The Land Between Charity is helping to install two receiver towers to help track bird (and animal) movements. This will support migration research and help bird conservation initiatives.
In these days of technological progress and advances, we at The Land Between look to embrace new and exciting ways to fuel conservation efforts in all aspects of our fieldwork. Be it using apps to input data instead of writing them on paper or using live video feeds to showcase the happenings within our office instead of daily newsletters, we acknowledge that certain technologies help to create a more connected and conserved world. As ambassadors to conservation science and a world with less human impacts, we strive to create a more connected and conserved world by staying current with these advances. As such, I would like to take this moment to tell you about an exciting project we are working on which is a relatively new expansion into the world of animal tracking; Motus towers.
Motus, coming from the Latin word for “motion”, is the name of a wildlife tracking system which uses a receiver and antenna affixed atop a tower to track the movement of animals tagged with special radio transmitters. This system allows researchers to consistently track animals (mostly birds), without the need to handle them on the ground after their initial capture. This program, run through Birds Canada, is one of the largest migratory animal tracking networks in the world. The network encourages collaboration between scientists and with conservation groups.
The Motus transmitter tags are extremely small. At around 0.2 grams, the smallest tags can be attached to dragonflies. In order to deploy the tags, the animal must be captured to take initial information (such as age, sex, weight, etc.) and affix the tag.
Most tags are affixed via harnesses, but some are glued onto the skin or inserted into the animal via a small incision. Each method of affixion has its pros and cons in terms of animal care, but the more permanent options provide the longest tag retention and as such, the longest data transmission. All tags are composed of a transmitter and antenna, with the antenna extending freely off the rear of the animal to ensure no impact on daily life (see picture to right).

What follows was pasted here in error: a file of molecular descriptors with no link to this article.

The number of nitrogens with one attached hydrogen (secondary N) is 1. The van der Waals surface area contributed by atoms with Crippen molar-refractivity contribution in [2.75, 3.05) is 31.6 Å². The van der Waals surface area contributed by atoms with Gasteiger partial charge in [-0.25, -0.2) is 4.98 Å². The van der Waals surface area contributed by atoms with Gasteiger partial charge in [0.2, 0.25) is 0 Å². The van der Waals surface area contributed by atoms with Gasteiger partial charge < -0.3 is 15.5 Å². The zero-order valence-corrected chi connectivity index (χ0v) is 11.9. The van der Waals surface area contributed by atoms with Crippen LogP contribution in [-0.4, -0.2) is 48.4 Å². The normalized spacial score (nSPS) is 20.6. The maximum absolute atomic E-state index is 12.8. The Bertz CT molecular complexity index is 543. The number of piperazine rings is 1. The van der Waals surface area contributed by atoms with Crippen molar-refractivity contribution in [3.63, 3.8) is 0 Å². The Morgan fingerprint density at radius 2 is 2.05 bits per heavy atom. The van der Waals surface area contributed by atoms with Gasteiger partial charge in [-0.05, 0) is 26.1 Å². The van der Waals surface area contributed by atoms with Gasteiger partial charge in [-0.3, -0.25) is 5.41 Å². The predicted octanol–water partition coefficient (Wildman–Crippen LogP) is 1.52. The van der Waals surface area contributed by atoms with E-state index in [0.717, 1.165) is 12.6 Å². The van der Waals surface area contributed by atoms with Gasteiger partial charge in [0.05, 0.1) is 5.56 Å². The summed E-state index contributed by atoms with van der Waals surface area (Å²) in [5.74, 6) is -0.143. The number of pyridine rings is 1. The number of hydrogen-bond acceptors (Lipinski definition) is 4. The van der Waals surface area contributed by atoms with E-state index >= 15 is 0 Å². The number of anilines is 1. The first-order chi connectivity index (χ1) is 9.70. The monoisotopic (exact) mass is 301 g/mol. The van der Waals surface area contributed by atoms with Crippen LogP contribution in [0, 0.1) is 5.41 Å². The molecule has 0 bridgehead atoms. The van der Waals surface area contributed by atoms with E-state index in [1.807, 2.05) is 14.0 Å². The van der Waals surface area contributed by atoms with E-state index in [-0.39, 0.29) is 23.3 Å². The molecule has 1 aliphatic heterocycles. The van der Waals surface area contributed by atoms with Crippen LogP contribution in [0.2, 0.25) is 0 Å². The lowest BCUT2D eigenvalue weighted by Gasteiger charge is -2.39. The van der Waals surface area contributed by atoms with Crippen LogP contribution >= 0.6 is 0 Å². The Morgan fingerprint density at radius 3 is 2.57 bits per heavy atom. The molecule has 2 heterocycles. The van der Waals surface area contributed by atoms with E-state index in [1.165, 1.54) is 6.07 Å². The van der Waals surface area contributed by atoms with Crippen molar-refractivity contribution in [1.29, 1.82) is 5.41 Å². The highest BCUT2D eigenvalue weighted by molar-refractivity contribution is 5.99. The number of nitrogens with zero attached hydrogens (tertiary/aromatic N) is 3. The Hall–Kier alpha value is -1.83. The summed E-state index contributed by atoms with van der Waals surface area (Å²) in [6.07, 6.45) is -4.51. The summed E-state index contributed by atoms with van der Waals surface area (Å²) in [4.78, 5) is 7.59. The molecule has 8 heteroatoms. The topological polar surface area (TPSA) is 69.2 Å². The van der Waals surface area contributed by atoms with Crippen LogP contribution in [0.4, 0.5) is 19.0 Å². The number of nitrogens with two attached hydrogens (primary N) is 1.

The tower itself is composed of a mast with one to three antennae, all of which face different directions and have a detection range of 10-20 kilometers based on antenna. These antennae pick up the transmitter signal from any transmitter that enters the 10-20 kilometer range, as long as the animal crosses the direction the antenna is facing. The information from the transmitter is then relayed into a receiver on the tower, which stores the information until it is downloaded. These towers can be outfitted with a solar panel and battery, or attached to a permanent power source to ensure constant power, and some can even have internet or cell tower capability to remotely send the data obtained instead of needing a technician to go to the tower to download the data every few months.
Since it began in 2012, Motus has extended to 4 of the 7 continents, with 917 receiver stations and 323 projects using Motus towers (https://motus.org/data/numbers). In Ontario there are more than 50 receiver stations supporting several different projects, but there is a notable gap of receivers within Central Ontario. We are excited to announce that The Land Between is now working to extend the Motus tower network by placing two new towers within our bioregion!
These towers will help support existing projects by tracking the movement of birds-at-risk such as the Common Nighthawk, Eastern Whip-poor-will, Loggerhead Shrike, and the Grassland Sparrow. While we will not be tagging these birds ourselves or conducting our own project (perhaps in the future!), our towers will receive signals from birds tagged from other projects. Think of our towers as supplemental data in areas these projects could not afford to place towers. Because of the cost of towers (upwards of $10,000 if fully outfitted with the best gadgets) we will strategically place two towers in areas where there are gaps in coverage. This will benefit all projects whose tagged animals will cross near our towers, and therefore help inform migration research. As you can see from this picture (where yellow dots represent receiver locations), there is a significant gap in receivers in our bioregion (red outline). We are hoping that by placing our two towers, we will help fill in that gap and that others will follow suit.
Due to the high precision of these towers, as well as the ability to track animals in their area 24 hours a day, 365 days a year with little to no human disturbance, the Land Between sees Motus towers as a positive step towards a non-invasive, animal tracking world.
This majority of funding for this project is being supported by the Community Nominated Priority Places Project of Environment Canada and Climate Change, and by generous donors. Not all costs are fully covered- To succeed we need your help! If you can help us, in any amount, we would be very grateful! Visit www.thelandbetween.ca to donate.
Written by Xavier Tuson and Emma Halupka
All images taken from motus.org